Our Cathedral of Saint Matthew the Apostle

Today, the Feast of Saint Matthew offers us a chance to reflect on our own Cathedral of Saint Matthew the Apostle which is my special church as Archbishop of Washington and the home church of our family of faith in this archdiocese.

The word “cathedral” itself takes its name from the bishop’s teaching chair (kathedra, in Latin) from which he presides at Mass.  The chair symbolizes his apostolic authority to teach in the name of the Church.  Thus, a bishop at his chair in the cathedral is the sign of the unity in faith and charity that defines the Church.

Our Cathedral of Saint Matthew, with its dome rising nearly 200 feet on the Washington skyline, is a landmark of faith in our nation’s capital.  The English word dome comes from the Italian duomo, which in turn comes from the Latin domus meaning “house.”  Italians often call a cathedral il duomo, because it is the house of God. Today’s cathedrals continue the legacy of the house churches where the Apostles taught the first followers of Christ.

This fall will mark the 50th anniversary of President John F. Kennedy’s Funeral Mass at the Cathedral of Saint Matthew the Apostle in November 1963, as world leaders gathered there to mourn our nation’s first Catholic president following his tragic assassination.  People also prayed together in the cathedral following the terrorist attacks on the United States on September 11, 2001.  Washingtonians hurried to the cathedral to offer prayers of thanksgiving at the end of World War II in 1945 and attended a Mass celebrated there by Blessed John Paul II during his 1979 visit to our capital city.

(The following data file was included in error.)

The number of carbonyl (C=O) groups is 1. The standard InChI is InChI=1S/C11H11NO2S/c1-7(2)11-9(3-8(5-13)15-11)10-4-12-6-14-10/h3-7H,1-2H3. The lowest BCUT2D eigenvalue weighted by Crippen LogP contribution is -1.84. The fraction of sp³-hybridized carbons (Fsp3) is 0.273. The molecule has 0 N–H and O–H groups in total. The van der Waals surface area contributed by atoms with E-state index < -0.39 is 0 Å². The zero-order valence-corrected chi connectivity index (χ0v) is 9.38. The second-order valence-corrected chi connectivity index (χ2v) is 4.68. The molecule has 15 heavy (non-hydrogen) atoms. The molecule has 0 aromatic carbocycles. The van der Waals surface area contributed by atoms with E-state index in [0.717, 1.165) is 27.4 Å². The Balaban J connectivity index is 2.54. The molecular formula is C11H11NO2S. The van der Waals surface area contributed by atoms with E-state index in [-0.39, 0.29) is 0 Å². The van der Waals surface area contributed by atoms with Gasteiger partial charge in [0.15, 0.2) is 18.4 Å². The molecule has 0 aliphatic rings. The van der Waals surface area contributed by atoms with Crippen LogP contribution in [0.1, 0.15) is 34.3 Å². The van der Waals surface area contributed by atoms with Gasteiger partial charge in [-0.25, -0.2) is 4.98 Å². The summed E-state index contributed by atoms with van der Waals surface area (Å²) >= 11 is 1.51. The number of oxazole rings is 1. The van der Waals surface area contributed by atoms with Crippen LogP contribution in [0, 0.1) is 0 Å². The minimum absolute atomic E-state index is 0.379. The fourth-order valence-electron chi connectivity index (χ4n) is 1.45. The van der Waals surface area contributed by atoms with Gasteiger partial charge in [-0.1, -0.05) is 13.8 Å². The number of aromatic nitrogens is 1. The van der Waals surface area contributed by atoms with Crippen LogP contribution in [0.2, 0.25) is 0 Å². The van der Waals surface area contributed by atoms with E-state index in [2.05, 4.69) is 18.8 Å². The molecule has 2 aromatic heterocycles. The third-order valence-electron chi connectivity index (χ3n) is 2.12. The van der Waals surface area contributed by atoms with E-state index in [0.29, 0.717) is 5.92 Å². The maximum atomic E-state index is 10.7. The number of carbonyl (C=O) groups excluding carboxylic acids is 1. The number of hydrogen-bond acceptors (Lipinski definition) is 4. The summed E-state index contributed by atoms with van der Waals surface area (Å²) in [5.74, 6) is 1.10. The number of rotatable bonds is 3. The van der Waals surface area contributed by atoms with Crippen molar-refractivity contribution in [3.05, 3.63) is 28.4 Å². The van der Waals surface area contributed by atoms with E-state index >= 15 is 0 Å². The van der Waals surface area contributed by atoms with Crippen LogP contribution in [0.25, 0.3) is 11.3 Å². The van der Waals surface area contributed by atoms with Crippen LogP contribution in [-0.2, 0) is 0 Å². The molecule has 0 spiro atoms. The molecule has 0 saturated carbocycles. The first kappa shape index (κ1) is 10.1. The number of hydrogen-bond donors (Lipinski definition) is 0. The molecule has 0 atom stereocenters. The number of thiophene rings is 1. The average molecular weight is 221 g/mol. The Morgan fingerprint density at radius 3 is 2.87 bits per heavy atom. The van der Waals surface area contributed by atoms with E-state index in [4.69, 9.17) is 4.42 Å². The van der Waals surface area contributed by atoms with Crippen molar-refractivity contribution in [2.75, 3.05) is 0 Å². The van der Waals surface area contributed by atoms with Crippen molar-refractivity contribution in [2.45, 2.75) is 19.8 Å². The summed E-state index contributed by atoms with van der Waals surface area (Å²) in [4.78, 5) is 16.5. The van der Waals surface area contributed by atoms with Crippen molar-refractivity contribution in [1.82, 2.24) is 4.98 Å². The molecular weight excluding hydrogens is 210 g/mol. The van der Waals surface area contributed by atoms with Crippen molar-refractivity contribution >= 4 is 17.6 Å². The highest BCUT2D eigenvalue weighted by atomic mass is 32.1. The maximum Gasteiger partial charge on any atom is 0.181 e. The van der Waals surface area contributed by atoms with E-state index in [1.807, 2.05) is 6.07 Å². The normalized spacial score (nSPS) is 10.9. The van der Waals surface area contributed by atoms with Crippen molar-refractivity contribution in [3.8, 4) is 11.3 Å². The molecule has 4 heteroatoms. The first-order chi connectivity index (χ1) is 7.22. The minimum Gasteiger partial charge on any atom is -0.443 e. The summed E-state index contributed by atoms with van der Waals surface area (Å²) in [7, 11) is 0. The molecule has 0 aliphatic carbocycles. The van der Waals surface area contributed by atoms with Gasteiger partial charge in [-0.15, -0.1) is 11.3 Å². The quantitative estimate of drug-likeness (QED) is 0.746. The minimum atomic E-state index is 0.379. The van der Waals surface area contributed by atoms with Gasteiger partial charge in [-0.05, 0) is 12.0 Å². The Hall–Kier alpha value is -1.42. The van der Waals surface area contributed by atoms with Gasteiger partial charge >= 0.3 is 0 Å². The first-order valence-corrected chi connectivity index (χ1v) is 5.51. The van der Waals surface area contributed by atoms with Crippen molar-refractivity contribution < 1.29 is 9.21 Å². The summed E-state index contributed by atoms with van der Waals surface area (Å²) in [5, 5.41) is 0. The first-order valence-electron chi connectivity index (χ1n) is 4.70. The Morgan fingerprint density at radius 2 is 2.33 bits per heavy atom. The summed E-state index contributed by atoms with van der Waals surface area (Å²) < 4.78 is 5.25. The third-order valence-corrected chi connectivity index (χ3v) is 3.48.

History unfolds at the cathedral each fall as it hosts the Red Mass, attended by Supreme Court justices and other government leaders – sometimes including our president – who pray for God’s blessing and guidance on our country’s administration of justice.

Every day, the story of our salvation unfolds at the Cathedral of Saint Matthew as priests consecrate the Eucharist at the altar made of white marble from the region of India where the Taj Mahal was built, and at the marble ambo where the word of God is proclaimed.  For generations, people from all walks of life have come to pray there, and strengthened by the Eucharist and God’s Word, they have gone out into the world and into the daily challenges of living the Gospel.  Like Saint Matthew, who is depicted in dramatic mosaics and murals in the cathedral, they hear Christ’s invitation, “Follow me.”

People from different branches of government and from international and national institutions, along with visitors from across the country and our community, worship at the cathedral named for a tax collector who, fittingly, is the patron saint of civil servants.  This apostle and evangelist offers a living example of following Jesus and sharing his Good News. Longtime Washingtonians and newcomers alike truly can come home to our cathedral.